How we change what others think, feel, believe and do
A person with an avoidant personality feels inadequate and so has great trouble interacting with others.
Symptoms may include:
About 1% of both men and woman have this disorder. It often appears in childhood.
Unlike some other disorders, avoidant people may well respond to therapeutic methods where their confidence may be boosted and understanding of the condition lead to effective coping strategies.
Avoidant people are not necessarily introverted, although it may seem this way. They may actually really want to be with others, but their sense of inadequacy and fears of what others may think or say prevents them from seeking relationships. They may hence live sad and lonely lives, and may even seek refuge in drugs or fall into other disorders.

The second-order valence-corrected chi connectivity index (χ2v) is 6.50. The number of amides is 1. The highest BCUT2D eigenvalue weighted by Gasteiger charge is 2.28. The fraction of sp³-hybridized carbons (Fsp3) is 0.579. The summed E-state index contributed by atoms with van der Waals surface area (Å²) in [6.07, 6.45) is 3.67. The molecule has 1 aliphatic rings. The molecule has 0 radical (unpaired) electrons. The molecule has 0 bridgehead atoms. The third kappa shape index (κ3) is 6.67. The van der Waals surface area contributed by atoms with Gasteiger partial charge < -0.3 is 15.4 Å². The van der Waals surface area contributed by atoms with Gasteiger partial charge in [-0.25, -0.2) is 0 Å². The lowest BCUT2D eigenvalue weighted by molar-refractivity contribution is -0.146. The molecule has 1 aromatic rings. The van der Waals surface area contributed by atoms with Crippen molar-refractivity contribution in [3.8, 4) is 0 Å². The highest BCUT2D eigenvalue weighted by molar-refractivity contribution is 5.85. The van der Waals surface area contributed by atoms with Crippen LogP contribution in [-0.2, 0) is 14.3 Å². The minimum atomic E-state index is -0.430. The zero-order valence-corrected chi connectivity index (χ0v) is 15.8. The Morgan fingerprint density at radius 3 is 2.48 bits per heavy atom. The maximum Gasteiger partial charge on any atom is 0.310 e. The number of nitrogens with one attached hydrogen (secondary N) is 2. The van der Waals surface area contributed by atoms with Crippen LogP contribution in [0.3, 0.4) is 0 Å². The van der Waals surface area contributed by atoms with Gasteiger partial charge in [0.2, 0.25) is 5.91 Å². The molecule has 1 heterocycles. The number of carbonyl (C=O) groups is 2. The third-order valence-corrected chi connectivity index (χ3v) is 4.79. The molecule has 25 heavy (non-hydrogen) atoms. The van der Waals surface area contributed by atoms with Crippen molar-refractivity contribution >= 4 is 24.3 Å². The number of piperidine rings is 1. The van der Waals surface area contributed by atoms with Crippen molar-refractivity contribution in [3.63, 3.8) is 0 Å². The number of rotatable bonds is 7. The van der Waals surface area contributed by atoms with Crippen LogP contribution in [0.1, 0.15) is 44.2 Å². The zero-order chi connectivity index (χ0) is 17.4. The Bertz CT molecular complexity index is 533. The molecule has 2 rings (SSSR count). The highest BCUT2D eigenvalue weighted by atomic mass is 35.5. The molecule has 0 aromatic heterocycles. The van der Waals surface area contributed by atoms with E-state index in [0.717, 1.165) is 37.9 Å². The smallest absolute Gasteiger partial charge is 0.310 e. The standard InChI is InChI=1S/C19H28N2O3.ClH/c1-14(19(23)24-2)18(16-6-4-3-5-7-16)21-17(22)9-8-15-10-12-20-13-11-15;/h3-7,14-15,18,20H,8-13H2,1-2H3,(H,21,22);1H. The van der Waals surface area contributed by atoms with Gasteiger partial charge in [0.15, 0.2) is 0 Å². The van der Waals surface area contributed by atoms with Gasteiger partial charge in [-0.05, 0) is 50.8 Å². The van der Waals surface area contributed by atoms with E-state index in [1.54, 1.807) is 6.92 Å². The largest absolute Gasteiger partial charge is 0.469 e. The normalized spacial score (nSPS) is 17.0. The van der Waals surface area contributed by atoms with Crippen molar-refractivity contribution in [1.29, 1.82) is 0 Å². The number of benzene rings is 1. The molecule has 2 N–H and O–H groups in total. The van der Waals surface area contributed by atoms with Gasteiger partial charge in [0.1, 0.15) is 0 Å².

Because they fear criticism, they may speak little and appear to be the 'quiet mouse'. Others may hence not realize the severity of their condition. The fear may also drive hard work in order to avoid being criticized and they may hence be offered promotion, which they will likely reject as this could lead to the need to interact more with others.
Where they do interact with others, the avoidant person will seek to be liked by being friendly and not criticizing others. In this way they may well appear as a 'nice person'.
The person is unlikely to feel that they are bad, even though they fear being judged. They just tend to think that this is just an aspect of their personality, that they are quiet and are not that social.
Avoidant Personality Disorder is one of the ten personality disorders described by DSM-IV.
Avoidant personality disorder is not the same as Social Phobia, which is caused by specific traumas and hence is limited to particular situations. The avoidant condition will appear in most contexts.